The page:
Oil market lagging behind that of natural gas in terms of balances

Oil&Gas Materials 9 December 2021 12:06 (UTC +04:00)
Oil market lagging behind that of natural gas in terms of balances

BAKU, Azerbaijan, Dec.9

By Leman Zeynalova – Trend:

In terms of balances, the oil market is lagging behind that of natural gas by at least several months, Trend reports with reference to the Oxford Institute of Energy Studies (OIES).

OIES believes that one of the reasons is that COVID-19 had a much bigger impact on oil demand in 2020 compared to other fuels.

“Oil demand is estimated to have fallen by 8.8 percent in 2020. This contrasts with natural gas which declined by only 2.3 per cent in 2020, a fall more in line with the decline of 3.1 per cent seen in global GDP. During the first half of 2020 crude and products stocks built steadily. OECD commercial stocks accumulated at a record pace, increasing by around 242 mbbls between February and April alone, as oil demand took a hit and OPEC+ increased its output after the breakup of the existing supply agreement in March 2020. The buildup in OECD stocks peaked in July 2020, reaching 334 mbbls, while at the same time global floating storage increased by another 224 mbbls,” reads the report released by OIES.

OIES analysts note that due to the negative demand shock and OPEC+ cuts, the Group was left with significant spare capacity of nearly 10 mb/d.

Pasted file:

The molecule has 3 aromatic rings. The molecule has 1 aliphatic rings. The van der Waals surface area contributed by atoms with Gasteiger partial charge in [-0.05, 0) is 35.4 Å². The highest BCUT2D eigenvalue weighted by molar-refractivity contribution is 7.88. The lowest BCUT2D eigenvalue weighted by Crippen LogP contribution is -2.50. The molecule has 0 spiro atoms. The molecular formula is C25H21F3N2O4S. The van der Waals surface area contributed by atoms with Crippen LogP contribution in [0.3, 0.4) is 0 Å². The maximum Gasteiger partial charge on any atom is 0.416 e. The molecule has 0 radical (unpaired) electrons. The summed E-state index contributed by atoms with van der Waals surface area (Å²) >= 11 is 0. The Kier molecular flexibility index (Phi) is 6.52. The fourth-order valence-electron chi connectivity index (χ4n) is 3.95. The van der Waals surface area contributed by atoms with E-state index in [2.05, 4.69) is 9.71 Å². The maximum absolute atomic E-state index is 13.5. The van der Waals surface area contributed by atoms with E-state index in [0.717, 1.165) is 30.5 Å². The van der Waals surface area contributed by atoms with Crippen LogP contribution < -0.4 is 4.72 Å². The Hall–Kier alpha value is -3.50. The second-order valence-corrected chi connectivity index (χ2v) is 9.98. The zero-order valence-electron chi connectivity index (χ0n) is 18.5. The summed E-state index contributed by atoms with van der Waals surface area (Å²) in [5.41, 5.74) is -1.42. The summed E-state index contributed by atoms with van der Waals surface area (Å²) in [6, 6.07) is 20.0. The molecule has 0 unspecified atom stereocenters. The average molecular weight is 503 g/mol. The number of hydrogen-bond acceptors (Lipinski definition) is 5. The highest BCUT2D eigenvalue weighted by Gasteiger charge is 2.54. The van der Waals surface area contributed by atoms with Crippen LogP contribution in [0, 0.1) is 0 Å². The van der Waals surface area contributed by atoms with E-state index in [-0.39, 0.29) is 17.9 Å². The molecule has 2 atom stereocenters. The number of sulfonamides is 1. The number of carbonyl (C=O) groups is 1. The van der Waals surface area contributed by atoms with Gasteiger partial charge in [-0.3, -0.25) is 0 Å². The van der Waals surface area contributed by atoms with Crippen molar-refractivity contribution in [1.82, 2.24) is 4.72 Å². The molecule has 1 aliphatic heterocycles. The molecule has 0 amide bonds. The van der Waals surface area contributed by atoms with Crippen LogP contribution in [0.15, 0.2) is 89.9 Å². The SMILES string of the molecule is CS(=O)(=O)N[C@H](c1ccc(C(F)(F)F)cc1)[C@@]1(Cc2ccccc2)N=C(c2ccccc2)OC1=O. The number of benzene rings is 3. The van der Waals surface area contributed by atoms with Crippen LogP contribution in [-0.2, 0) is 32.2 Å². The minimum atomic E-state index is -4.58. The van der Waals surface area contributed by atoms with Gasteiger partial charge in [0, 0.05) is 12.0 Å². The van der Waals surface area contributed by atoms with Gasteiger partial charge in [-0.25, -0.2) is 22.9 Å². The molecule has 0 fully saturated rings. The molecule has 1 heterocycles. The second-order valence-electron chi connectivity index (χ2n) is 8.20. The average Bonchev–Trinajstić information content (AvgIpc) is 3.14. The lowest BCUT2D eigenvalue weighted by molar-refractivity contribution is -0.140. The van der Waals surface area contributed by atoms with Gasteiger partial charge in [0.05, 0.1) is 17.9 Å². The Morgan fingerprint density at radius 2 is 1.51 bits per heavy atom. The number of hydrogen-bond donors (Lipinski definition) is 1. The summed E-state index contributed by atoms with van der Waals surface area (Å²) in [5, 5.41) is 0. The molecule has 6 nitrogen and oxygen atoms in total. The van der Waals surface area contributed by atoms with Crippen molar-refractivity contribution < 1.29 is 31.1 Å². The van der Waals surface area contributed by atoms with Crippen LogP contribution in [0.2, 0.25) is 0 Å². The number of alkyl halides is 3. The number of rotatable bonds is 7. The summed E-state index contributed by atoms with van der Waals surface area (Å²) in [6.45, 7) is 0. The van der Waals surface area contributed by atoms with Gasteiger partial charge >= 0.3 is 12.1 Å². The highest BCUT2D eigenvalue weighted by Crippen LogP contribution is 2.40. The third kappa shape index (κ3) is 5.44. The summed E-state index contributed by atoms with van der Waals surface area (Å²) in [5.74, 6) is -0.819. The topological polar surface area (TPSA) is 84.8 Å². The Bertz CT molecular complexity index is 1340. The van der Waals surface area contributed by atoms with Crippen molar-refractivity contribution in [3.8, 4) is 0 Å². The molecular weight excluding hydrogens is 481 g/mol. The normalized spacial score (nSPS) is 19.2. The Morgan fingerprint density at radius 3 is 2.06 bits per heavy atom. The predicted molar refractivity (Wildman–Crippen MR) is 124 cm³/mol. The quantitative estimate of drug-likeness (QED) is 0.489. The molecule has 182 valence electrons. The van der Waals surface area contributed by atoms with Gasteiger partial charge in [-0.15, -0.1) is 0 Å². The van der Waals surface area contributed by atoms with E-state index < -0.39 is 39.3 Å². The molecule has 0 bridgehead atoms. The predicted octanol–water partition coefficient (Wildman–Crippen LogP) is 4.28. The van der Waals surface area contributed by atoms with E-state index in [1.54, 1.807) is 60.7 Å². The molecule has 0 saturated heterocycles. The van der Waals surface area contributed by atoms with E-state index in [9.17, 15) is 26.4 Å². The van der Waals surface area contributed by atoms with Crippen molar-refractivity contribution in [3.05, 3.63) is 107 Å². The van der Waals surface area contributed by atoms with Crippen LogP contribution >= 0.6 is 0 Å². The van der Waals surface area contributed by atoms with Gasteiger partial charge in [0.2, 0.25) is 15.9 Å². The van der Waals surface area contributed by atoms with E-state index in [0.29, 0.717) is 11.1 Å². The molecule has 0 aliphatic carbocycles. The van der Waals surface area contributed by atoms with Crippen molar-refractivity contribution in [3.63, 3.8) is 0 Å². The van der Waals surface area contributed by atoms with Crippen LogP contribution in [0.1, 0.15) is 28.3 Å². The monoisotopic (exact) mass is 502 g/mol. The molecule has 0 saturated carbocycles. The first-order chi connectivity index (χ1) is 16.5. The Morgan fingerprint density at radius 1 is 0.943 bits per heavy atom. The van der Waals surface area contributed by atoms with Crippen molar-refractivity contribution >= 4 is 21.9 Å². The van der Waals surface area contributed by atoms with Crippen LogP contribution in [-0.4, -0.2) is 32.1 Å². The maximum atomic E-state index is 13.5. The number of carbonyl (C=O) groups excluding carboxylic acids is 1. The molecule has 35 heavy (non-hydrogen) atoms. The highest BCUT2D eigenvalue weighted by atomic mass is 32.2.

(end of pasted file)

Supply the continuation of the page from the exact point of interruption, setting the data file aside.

“OPEC+ has been restoring those barrels into the market in a gradual way, helping to ease oil price pressures. The recovery in oil demand has been uneven across geographies and across fuels with jet fuel yet to recover to pre-virus levels amid a slump in global aviation. Global jet fuel demand is estimated to average 5.7 mb/d in Q4 2021, up by 3.4 mb/d from its low of 2.3 mb/d in Q2 2020, but still 1.8 mb/d below pre-pandemic levels, when
global jet demand stood at 7.6 mb/d (compared to Q4 2019),” the report says.

The Institute analysts note that Saudi Arabia plays a key role in the oil market as a holder and manager of spare capacity.

“It is the only country where maintaining spare capacity is a cornerstone of its oil policy. Russia does not play a similar role in the gas market,” the report reads.


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